Accent is currently on the fund raising trail with its first fund as a combined entity. It held a first close at E75m at the end of last year and is targeting a E200m final close over the coming weeks. What’s interesting about the fund is that it is the first time the team has sought to raise capital outside the region. It has some local support, about 35% of the capital is set to come from Nordic investors, such as AP6 and AP4, but the rest will come from the US and other parts of Europe. “The larger size of our fund meant that it was essential to raise capital outside the Nordic area,” explains Ohlsson. “But we also felt that we wanted to diversify the sources of our capital and find investors that we knew would be with us over the long term.”

And Accent isn’t alone in looking beyond local borders for fresh investors. “Fund raising among Nordic firms is becoming much more international,” says Anthonsen. “You’re seeing even smaller groups go further afield and employing international placement agents. It’s harder to raise capital now than it used to be. LPs are much more focused on quality, which means that funds are knocking on as many doors as possible. They also recognise that building up an international, diversified LP base is a smart thing to do.” Recent international fund raisings include Altor’s E650m fund, which attracted 40% of its funds from the US, 35% from Europe (not including Nordic LPs) and just 25% from local investors; and Nordic Capital’s E1.5bn fifth fund, which raised only 21% from Nordic investors. Even the E73m fund raised last year by Norwegian fund Four Seasons Venture attracted capital from investors outside the region.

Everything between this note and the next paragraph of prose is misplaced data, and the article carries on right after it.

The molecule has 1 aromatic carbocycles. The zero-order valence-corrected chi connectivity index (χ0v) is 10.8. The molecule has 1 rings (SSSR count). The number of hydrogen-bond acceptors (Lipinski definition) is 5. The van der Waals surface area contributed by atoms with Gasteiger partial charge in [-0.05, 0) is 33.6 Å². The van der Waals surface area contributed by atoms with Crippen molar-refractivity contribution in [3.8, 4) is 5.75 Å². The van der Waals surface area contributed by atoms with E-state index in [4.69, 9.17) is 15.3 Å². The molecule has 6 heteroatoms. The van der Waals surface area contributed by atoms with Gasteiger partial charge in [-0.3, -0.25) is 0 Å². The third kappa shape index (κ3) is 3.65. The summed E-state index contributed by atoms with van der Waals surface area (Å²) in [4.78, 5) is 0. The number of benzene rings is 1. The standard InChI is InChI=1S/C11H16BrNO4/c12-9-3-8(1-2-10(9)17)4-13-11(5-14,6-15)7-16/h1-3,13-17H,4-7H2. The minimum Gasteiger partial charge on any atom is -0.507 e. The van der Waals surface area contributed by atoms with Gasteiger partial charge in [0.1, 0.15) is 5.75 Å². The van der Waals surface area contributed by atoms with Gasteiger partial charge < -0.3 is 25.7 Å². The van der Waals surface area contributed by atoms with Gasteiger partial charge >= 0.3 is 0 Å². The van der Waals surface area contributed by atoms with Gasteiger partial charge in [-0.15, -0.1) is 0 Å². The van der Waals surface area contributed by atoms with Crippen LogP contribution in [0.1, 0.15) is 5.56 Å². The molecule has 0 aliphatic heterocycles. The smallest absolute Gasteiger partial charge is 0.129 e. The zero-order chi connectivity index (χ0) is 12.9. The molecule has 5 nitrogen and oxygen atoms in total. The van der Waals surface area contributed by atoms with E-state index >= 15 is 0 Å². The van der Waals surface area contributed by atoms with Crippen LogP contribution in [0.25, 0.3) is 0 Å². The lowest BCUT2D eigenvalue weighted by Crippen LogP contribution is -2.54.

As Anthonsen points out, this is no bad thing for general partners, even if it does mean a lot more time than previously spent globetrotting when fund raising. What this, together with the increasingly international approach of investors, reflects, is a maturing market. Many funds have become too big to be raised simply among Nordic investors and many institutions’ private equity programmes have equally become too large to be satisfied purely by local funds. But it’s more than that. Both sides are recognising the value of diversification; on the LPs’ side of the investments they make, and on the GPs’ side of their investor base. What was for many years essentially a local market has now gone global.